The common stages to grief include denial/isolation, anger, bargaining, depression, and then acceptance. Going through grief doesn’t apply only to losing a loved one. The stages also apply to those with a terminal illness, losing a job (even when retiring), ending a marriage or partnership, or any other loss that affects our lives.
Each person handles grief in different ways based on the circumstance. Each person handles grief different than how another person may handle it. With this in mind, I thought about my brother passing away 3 ½ years ago and my dad passing away a year ago today.
I remember when my brother’s girlfriend told me that he had stage 4 lung cancer. I began the grieving process at that time. First words that came out of my mouth were, “What? You’re kidding me.” At the time, the doctors guessed he had about three to four months to live. You hear the words, but you don’t put two and two together on what it means. We were dealing with my mom having her stroke, wondering if she was going to make it through, and then this came as a double whammy. I had to research stage 4 lung cancer to realize how serious his condition was at the time.
The anger that came next wasn’t the physical or shouting anger but more on how it wasn’t fair. He was only in his mid-fifties and too young to die. The anger and the bargaining stages were close together for me. I wished he had gone to the doctor sooner. I wished that I would’ve pressed him to go in, knowing that he was having pain in his shoulder. Depression came next. The sadness in knowing that I would never see him again had me burst in tears without warning. When he went into hospice, I was depressed, but I was accepting of the outcome as well. No one wants to see someone you love go through the pain. Even when medicated, he was miserable.
On the other side, my brother was going through all four stages of grief right until the end. He was angry. He knew he’d been around Agent Orange. He knew he’d been on a Navy ship that had asbestos. He wasn’t ready to die. He thought he could beat the cancer even up until the very end. My sister was able to get my mom and dad out to see him a couple days before he died. My mom asked him if he was ready to die. He said, “No. Maybe tomorrow.” The morning he died, his friend was there to see him. The day started as it normally did. His friend greeted him and then went to get a cup of coffee. On his return to the room, my brother had died. It was quick, and I wonder if that’s when he accepted the inevitable.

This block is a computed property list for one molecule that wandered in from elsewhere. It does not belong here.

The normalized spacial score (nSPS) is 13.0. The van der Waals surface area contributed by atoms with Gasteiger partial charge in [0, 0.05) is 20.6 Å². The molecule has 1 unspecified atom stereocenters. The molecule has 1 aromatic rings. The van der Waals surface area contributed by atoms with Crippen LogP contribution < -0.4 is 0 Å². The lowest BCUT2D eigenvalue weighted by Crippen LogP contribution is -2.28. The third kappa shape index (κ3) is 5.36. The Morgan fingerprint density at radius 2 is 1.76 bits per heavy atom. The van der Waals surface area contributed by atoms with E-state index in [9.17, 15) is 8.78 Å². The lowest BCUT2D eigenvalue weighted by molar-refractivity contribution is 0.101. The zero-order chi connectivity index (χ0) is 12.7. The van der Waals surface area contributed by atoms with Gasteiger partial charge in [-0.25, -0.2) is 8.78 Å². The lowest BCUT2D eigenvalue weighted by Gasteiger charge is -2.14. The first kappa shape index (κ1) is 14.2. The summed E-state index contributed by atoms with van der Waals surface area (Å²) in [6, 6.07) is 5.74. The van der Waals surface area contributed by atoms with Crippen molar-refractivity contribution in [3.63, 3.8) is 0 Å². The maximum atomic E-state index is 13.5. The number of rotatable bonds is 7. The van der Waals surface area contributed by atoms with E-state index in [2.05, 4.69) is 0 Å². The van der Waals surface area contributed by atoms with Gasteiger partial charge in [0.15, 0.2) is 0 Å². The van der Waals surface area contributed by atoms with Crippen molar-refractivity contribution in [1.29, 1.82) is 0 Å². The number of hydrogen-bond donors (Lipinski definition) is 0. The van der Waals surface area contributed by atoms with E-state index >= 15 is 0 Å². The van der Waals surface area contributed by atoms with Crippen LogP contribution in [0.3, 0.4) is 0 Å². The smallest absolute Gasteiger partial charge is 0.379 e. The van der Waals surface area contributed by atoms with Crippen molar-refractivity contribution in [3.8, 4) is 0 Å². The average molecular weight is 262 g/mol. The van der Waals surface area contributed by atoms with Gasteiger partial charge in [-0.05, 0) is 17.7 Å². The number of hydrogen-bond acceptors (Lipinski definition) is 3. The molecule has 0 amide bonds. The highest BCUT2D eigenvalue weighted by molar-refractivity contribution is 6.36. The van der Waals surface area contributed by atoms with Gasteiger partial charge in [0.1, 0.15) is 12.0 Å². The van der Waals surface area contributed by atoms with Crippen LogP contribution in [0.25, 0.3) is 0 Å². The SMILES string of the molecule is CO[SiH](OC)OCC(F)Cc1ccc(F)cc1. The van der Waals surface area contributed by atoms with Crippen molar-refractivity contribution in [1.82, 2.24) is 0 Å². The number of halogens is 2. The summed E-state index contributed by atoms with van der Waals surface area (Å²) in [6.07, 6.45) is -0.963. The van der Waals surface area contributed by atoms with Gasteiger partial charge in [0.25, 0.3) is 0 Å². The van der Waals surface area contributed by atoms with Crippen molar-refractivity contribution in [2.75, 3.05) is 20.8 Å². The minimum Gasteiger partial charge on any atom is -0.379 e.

When my dad died, we knew for a while his health was failing. He had chronic kidney failure, a bad heart, and we guessed that he may have had cancer as well. After he died, I didn’t go through all the stages of grief. I went through two stages: depression and acceptance. Acceptance came first. I was relieved when he passed. Again, like my brother, it’s miserable seeing someone you love being in so much pain. At least now, he wasn’t suffering. The depression came later. In late summer, I was feeling in a funk. I was having a hard time writing. I wasn’t my normal self. I couldn’t pinpoint why until one day when it dawned on me that I was depressed. I was missing my dad.
For me, my stages of grief were different between brother and father. They were two different scenarios yet still the same. I had lost two members of my family. I think what helps, for anyone going through a major loss is knowing that no matter what, it’s okay to go through the different stages. Grief may only take a few days, while at other times it could take a year or longer. Life always changes. It’s okay. Just remember to keep your memories. The time you had the person can stay in your heart.